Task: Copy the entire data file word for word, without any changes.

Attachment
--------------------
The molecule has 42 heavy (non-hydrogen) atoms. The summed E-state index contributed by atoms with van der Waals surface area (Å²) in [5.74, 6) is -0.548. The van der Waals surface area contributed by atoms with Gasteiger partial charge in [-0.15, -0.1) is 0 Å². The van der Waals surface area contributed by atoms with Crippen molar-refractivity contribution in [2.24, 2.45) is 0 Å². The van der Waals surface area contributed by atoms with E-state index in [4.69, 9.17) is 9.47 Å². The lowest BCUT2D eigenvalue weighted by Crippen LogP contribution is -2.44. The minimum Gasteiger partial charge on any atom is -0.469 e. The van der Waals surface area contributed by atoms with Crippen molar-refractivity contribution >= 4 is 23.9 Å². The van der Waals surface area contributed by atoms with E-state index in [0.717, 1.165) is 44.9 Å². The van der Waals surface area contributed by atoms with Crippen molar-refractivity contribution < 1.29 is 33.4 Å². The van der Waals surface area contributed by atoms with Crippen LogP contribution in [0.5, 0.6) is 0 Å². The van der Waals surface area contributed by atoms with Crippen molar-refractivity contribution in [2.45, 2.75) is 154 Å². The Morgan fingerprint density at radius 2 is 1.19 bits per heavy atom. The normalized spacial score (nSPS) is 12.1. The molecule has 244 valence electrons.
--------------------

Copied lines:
The molecule has 42 heavy (non-hydrogen) atoms. The summed E-state index contributed by atoms with van der Waals surface area (Å²) in [5.74, 6) is -0.548. The van der Waals surface area contributed by atoms with Gasteiger partial charge in [-0.15, -0.1) is 0 Å². The van der Waals surface area contributed by atoms with Crippen molar-refractivity contribution in [2.24, 2.45) is 0 Å². The van der Waals surface area contributed by atoms with E-state index in [4.69, 9.17) is 9.47 Å². The lowest BCUT2D eigenvalue weighted by Crippen LogP contribution is -2.44. The minimum Gasteiger partial charge on any atom is -0.469 e. The van der Waals surface area contributed by atoms with Crippen molar-refractivity contribution >= 4 is 23.9 Å². The van der Waals surface area contributed by atoms with E-state index in [0.717, 1.165) is 44.9 Å². The van der Waals surface area contributed by atoms with Crippen molar-refractivity contribution < 1.29 is 33.4 Å². The van der Waals surface area contributed by atoms with Crippen LogP contribution in [0.5, 0.6) is 0 Å². The van der Waals surface area contributed by atoms with Crippen molar-refractivity contribution in [2.45, 2.75) is 154 Å². The Morgan fingerprint density at radius 2 is 1.19 bits per heavy atom. The normalized spacial score (nSPS) is 12.1. The molecule has 244 valence electrons.